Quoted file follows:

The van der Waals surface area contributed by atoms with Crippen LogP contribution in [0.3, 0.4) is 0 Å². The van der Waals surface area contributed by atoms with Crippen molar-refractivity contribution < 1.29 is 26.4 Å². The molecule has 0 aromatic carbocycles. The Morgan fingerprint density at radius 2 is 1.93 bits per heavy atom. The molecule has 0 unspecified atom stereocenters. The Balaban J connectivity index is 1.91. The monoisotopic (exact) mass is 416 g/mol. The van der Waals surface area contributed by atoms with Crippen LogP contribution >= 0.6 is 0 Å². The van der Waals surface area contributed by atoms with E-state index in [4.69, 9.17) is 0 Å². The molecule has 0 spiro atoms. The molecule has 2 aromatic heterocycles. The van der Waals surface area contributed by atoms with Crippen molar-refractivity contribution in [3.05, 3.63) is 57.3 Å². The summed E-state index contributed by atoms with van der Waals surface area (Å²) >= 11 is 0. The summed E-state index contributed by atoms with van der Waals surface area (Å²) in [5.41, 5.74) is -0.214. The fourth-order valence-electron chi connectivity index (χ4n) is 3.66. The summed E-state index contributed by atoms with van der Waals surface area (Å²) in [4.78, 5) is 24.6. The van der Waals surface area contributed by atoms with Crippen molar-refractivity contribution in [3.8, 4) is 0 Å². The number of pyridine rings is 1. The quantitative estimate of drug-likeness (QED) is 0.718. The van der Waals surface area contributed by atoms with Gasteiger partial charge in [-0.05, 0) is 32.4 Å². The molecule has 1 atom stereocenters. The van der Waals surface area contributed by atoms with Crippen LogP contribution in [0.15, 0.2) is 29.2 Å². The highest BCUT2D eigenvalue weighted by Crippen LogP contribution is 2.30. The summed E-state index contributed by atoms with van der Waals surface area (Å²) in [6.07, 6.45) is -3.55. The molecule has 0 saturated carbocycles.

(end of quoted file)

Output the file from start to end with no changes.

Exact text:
The van der Waals surface area contributed by atoms with Crippen LogP contribution in [0.3, 0.4) is 0 Å². The van der Waals surface area contributed by atoms with Crippen molar-refractivity contribution < 1.29 is 26.4 Å². The molecule has 0 aromatic carbocycles. The Morgan fingerprint density at radius 2 is 1.93 bits per heavy atom. The molecule has 0 unspecified atom stereocenters. The Balaban J connectivity index is 1.91. The monoisotopic (exact) mass is 416 g/mol. The van der Waals surface area contributed by atoms with Crippen LogP contribution >= 0.6 is 0 Å². The van der Waals surface area contributed by atoms with E-state index in [4.69, 9.17) is 0 Å². The molecule has 0 spiro atoms. The molecule has 2 aromatic heterocycles. The van der Waals surface area contributed by atoms with Crippen molar-refractivity contribution in [3.05, 3.63) is 57.3 Å². The summed E-state index contributed by atoms with van der Waals surface area (Å²) >= 11 is 0. The summed E-state index contributed by atoms with van der Waals surface area (Å²) in [5.41, 5.74) is -0.214. The fourth-order valence-electron chi connectivity index (χ4n) is 3.66. The summed E-state index contributed by atoms with van der Waals surface area (Å²) in [4.78, 5) is 24.6. The van der Waals surface area contributed by atoms with Crippen molar-refractivity contribution in [3.8, 4) is 0 Å². The number of pyridine rings is 1. The quantitative estimate of drug-likeness (QED) is 0.718. The van der Waals surface area contributed by atoms with Gasteiger partial charge in [-0.05, 0) is 32.4 Å². The molecule has 1 atom stereocenters. The van der Waals surface area contributed by atoms with Crippen LogP contribution in [0.15, 0.2) is 29.2 Å². The highest BCUT2D eigenvalue weighted by Crippen LogP contribution is 2.30. The summed E-state index contributed by atoms with van der Waals surface area (Å²) in [6.07, 6.45) is -3.55. The molecule has 0 saturated carbocycles.